Barque

Ship

Age of Discovery

Claim to Fame:

The earliest barques were noted in Portugal with square sails and oars but by the 18th century, the British Navy used the term bark to cover ships that did not fall in any other categories.

Date: 1400 CE - 1900 CE

"The Endurance solidly embedded in ice with small houses for the dogs in the foreground." Argonauts of the South, 1925, From The Library at The Mariners’ Museum, G850.1911.H9.

The Endurance

"The Endurance solidly embedded in ice with small houses for the dogs in the foreground." Argonauts of the South, 1925, From The Library at The Mariners’ Museum, G850.1911.H9.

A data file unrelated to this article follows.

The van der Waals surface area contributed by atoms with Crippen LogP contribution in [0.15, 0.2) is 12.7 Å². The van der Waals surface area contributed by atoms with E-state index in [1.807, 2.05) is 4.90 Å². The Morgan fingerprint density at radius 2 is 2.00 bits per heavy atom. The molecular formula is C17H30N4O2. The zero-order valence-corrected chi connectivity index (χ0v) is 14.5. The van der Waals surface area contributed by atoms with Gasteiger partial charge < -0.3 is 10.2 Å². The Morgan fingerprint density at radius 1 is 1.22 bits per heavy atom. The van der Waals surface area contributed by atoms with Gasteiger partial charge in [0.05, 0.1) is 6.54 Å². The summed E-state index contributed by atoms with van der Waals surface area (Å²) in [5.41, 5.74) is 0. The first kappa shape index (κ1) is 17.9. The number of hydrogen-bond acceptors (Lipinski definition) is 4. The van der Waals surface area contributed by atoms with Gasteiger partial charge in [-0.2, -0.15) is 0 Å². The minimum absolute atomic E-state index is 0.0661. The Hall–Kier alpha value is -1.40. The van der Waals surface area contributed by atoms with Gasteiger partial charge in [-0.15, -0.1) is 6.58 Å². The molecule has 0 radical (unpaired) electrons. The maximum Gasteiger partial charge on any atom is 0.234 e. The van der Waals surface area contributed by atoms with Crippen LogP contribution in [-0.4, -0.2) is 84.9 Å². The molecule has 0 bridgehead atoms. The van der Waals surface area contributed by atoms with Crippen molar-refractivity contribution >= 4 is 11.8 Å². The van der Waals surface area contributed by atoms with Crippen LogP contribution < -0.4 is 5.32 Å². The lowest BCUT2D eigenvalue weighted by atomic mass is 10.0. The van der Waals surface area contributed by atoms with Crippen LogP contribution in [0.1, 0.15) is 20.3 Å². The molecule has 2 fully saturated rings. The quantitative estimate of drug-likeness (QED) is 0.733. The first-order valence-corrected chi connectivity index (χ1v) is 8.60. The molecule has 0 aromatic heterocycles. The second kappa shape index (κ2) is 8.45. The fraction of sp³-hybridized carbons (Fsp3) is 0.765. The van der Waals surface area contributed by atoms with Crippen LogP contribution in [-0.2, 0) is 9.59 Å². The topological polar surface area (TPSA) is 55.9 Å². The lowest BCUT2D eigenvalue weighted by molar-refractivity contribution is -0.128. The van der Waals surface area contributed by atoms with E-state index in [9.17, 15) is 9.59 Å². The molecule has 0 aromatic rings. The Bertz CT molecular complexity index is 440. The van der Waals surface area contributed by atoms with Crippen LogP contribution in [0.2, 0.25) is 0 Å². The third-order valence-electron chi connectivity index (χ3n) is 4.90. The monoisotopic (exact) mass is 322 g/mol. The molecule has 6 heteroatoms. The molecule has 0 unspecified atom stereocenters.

The Barque, also spelled Barc or Bark, was a mix between the Carrack and the Caravel. It also had two to three masts but generally boasted square sails. It was smaller and required fewer men to operate, giving it w a wide variety of uses. Many Barques were converted barges, allowing for sturdy structures. Explorers would find the Barque useful for resupply missions. Christopher Newport’s ship, the Susan Constant, was partly designed as a Barque. The Susan Constant was used to help start and resupply the English colony at Jamestown.